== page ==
This is the fifth time we are running Ubuntu Developer Week and it always makes me a very happy man. The excitement, the fantastic talks, the really sharp people attending the sessions, the great questions and the sense of learning something new and also the sense of starting new projects soon with that new knowledge. Also I got a lot of great comments about Lernid, so if you haven’t tried it yet, be sure to give it a spin.
Let’s re-cap the sessions we had yesterday:
- Java libraries packaging: in four easy to understand examples Thierry Carrez explained how to deal with java libraries and how to make them build in the Ubuntu way. He managed to give a good overview of the current state of Java packaging, so let’s hope we see an increase in good quality java packages in the near future!
- Adding support for Ubuntu One to your applications: the wonderful Stuart Langridge was up next and showcased how simple and easy it is today to work with DesktopCouch as a data backend. His talk was full of nice examples so it should be easy for you to hook up your application with Ubuntu One. If you weren’t in the session, make sure you read the log.
- Internationalizing your application with quickly and Launchpad: David Planella and Didier Roche are experts in their respective fields: Didier put a lot of work into Quickly and David knows almost everything about internationalisation and translations. Together they delivered a great show of how to easily make translated apps happen.
- Getting your applications in the panel: Ted Gould did a great job of explaining why the panel currently can get a bit crowded, what’s the plan in lucid and what you can do to make applications fit into the new scheme. It’s pretty easy to work with the new application indicators, so have a look at the log and talk to the Ayatana people about it!
- Automated server testing: Last of the day was Søren Hansen who talked to us about automated server testing, test suites and server-specific testing. Be sure to read the log to understand how this amazing technology works and what it has to do with the number of your favourite pizza guy.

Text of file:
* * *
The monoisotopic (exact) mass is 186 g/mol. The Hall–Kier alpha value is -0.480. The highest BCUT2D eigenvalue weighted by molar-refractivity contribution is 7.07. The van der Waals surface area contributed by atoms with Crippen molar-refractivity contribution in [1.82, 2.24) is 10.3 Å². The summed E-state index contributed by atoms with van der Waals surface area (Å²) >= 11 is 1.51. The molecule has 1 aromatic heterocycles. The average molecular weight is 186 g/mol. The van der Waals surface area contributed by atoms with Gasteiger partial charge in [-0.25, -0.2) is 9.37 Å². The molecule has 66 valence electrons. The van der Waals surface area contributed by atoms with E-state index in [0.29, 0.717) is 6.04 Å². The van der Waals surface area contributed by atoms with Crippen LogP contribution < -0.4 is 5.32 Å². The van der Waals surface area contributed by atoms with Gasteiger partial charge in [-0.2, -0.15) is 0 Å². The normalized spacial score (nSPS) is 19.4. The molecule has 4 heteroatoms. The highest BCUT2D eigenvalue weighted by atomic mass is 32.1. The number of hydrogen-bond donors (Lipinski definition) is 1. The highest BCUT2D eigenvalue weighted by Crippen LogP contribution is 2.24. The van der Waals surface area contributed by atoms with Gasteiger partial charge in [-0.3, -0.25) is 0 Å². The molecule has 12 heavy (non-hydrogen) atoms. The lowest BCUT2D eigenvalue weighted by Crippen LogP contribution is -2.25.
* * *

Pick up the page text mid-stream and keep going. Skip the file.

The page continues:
Thanks again to everybody who helped Ubuntu Developer Week kick arse!
Three days left! So what’s cooking today you ask, let’s have a look together:
- 16:00 UTC, Writing good test-cases — John Arbash Meinel (jam): We all agree that encountering bugs in most cases is just not necessary. Sometimes it’s just a small typo that caused the problem or a wrong assumption. Enter test-cases. A lot of big open source projects have moved to test-driven development already or ask developers to add a test-case for bugs they fixed. The notion of making sure that bugs don’t happen again or that assumptions don’t suddenly change during some phase of re-design has prevented a lot of bugs. We have John Arbash Meinel here who will tell us how to cause less bugs by writing good test-cases.
- 17:00 UTC, Launchpad Translations under the hood — Adi Roiban (adiroiban) and Henning Eggers (henninge): Launchpad Translations is amazing. Millions of strings, thousand of translators, hundreds of languages and thousand of applications get together and make for an accessible and understandable great linux distribution. If you ever wondered how it works under the hood and how things get together, this is the perfect opportunity. Listen to what Henning and Adi have to say!
- 18:00 UTC, Getting started with EC2 — Scott Moser (smoser): Next up is Scott Moser who will talk to us about how to use Amazon’s Elastic Compute Cloud. Ubuntu is a great platform to use in the cloud and this session will give you an overview and cover the best tools to make your cloud experience most enjoyable.
- 19:00 UTC, Developing and Testing in KVM –Dustin Kirkland (kirkland): Dustin Kirkland has been working a lot with KVM, a fantastic virtualisation technology, in the last few months. Once you learned all of Dustin’s tricks you will never going to miss them for developing and testing every again.
- 20:00 UTC, Python Applications Packaging — Luca Falavigna (DktrKranz): Your favourite application is writting in Python? That’s quite understandable. It’s not packaged yet? Looks like a small challenge ahead. Luckily we have Luca Falavigna who can help you with the task. He’ll talk about common pitfalls, how to avoid them and how to make the task as easy as possible.